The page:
But the X factor here is that Wimbledon is played on grass, and that's a different beast. Grass completely neutralizes Nadal's spin. The Spaniard's high-bouncing topspin forehands won't be a factor at all on a faster, slicker surface. Federer likes to take the ball waist high, even below the waist. It's rare on grass that a ball comes up higher than that. He has such great hands and feet and can improvise shots when the ball is low, something most players can't do.
There's more to beating Federer than just attacking his backhand, no matter which surface he's playing on. While his opponents need to attack his weaker side, they also need to do something with the next shot, and that's a lot easier said than done. Federer is very mobile and can turn defense into offense better than anyone. He is very comfortable hanging back and slicing his backhand deep into the court and waiting for an opening. That's why you see so many players who are on the court with Federer beat themselves. They know how quick he is and understand he can turn it on at any time, so they rush and make mistakes.
[Federer] will play defense if he is not feeling comfortable attacking early on, but when he does decide to step up his offensive game, there is really no one on tour better. That's why he is the toughest player to beat in the world. He can beat you in almost any way.
What these players also need to do, especially on grass, is attack Federer's second serve and put pressure on him right away. If you don't, he'll be all over you and then it's over. Mario Ancic is a player who could potentially give Federer a hard time. (Ancic is the last player to beat Federer on grass. However, that was four years ago in the first round at Wimbledon.) Ancic has a huge serve, hits his two-handed backhand well and attacks second serves.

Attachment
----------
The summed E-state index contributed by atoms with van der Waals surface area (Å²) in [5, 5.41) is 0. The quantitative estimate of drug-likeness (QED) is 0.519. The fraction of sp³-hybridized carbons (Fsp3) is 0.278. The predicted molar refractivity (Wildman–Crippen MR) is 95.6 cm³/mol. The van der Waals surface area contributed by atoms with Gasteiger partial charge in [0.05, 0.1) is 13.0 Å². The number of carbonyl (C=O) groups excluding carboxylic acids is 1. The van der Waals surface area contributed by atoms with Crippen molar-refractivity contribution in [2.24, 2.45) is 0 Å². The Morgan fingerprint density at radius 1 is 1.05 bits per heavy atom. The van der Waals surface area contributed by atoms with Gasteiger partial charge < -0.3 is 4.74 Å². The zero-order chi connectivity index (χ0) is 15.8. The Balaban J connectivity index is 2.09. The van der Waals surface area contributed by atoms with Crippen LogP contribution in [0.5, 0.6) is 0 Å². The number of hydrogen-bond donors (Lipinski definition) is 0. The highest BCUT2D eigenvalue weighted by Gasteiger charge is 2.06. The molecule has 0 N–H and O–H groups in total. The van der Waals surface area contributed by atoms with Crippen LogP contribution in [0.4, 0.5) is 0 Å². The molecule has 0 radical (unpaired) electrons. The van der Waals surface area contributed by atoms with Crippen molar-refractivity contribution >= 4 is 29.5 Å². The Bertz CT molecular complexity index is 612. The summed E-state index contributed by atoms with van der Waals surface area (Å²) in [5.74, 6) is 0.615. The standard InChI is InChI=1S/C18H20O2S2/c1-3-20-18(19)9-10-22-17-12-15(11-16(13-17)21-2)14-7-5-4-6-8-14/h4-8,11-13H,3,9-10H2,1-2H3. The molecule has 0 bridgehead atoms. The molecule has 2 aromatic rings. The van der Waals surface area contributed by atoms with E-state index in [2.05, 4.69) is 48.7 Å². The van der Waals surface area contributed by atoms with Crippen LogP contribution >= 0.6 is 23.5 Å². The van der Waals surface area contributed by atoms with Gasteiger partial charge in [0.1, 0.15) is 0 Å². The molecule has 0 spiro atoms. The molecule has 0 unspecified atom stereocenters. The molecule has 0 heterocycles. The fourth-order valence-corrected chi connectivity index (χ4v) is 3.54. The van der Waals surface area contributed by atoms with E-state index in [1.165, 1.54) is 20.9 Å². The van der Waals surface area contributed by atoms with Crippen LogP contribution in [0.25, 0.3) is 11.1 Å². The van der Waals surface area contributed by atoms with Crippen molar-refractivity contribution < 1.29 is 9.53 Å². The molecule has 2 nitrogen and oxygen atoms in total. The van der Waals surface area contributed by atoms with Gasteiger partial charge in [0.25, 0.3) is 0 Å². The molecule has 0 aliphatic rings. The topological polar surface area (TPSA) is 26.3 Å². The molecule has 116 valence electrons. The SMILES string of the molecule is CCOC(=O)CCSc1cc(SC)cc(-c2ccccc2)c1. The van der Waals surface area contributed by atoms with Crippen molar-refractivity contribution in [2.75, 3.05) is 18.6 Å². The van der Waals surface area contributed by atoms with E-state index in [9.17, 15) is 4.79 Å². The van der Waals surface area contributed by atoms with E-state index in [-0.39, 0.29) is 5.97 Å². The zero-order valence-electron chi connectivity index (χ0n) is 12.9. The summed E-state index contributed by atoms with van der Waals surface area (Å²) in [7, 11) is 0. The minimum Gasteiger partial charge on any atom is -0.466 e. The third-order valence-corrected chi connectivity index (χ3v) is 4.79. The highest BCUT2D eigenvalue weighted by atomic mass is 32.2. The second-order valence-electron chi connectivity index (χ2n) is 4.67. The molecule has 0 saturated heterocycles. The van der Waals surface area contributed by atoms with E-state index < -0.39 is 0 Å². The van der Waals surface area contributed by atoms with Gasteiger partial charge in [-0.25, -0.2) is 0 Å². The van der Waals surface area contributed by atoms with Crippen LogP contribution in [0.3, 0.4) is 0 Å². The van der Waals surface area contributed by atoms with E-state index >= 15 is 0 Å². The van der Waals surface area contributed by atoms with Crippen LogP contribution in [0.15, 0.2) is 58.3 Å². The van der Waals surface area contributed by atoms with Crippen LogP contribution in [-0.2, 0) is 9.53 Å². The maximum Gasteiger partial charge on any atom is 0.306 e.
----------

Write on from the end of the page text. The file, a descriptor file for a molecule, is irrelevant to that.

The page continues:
You also need an attitude when playing Federer, like Nadal has. You saw how confident he was bouncing around like a boxer before the French Open final. Most players take the court -- especially on grass -- intimidated when playing the top-ranked player in the world.
Lleyton Hewitt has that attitude and his best chance is on grass; however, I don't think his game matches up particularly well with Federer's. He doesn't have a big weapon and he lacks the overall firepower.
While beating Federer does not happen all that often -- just eight times in the last two years -- the players that have beaten him all have one thing in common. They can hit strong off their left side and attack Federer's backhand, his weaker flank.
Patrick McEnroe, the U.S. Davis Cup captain, provides analysis for ESPN.com during Wimbledon.
06-22-2006, 11:07 PM
I cannot take Pmac seriously...because I know what his face looks like.
-smug bitch without reason.
06-22-2006, 11:35 PM
Ancic couldn't hold a 3-0 lead on clay, and barely beat other players.
But Dear Pat has so much respect for Ancic's "GODLY BACKHAND". LMAO
He saw Andy's scared face at Wimbledon and automatically, the ESPN jerks called
Federer the best terminator of backhandless huge servers. Was it the backhand
and variety that Safin, Nalbandian, Agassi and Henman depended on to beat Federer?
In 3 years, they either let up or were too weak or sick to play at 80% effort.
I don't recall huge backhands when Andy beat Federer, then choked
in the 2004 Wimbledon final and injured himself in Cincinnati.
The other times, Andy was a physical mess or didn't show up for competition.
It's not supposed to be a rivalry, according to a bored Andy.
But everyone says Nadal is an equal rival to Federer on clay and hardcourt. :rolls: :o
06-23-2006, 12:20 AM
1 of the few articles that didn't call Nadal a one-surface wonder.
1000s of players aren't inspired by Nadal, the 1 player with the
strength to win another Slam?
Andy can barely open his eyes. You won't be seeing Ljubicic and Hewitt with 2006 Slam trophies.
Has Nadal Conquered Federer?
By Scoop Malinowski
What is Roger Federer feeling now? Has he been wounded psychologically? Could all these defeats at the hands of the mighty Rafael Nadal be inflicting some kind of permanent damage? The Spaniard has won six out of seven from Federer and actually it could have very easily been a perfect seven had he not blown a two sets and a break lead in the Key Biscayne final last year.
Odd things happen sometimes when the great champion loses his confidence. Bjorn Borg lost the Wimbledon and U.S. Open finals to John McEnroe in 1981 and his psyche suffered so much by those those failures that he suddenly left the game at age 26. Lennox Lewis was losing a viciously violent fight to Vitali Klitschko in 2003, but luckily won when the referee controversially stopped it after round six because of Klitschko's cuts. Lewis, who had earlier stated a goal of three more fights, never fought again, turning down offers of $20 million for a rematch. It was evident Lewis was unsure if he was the best anymore.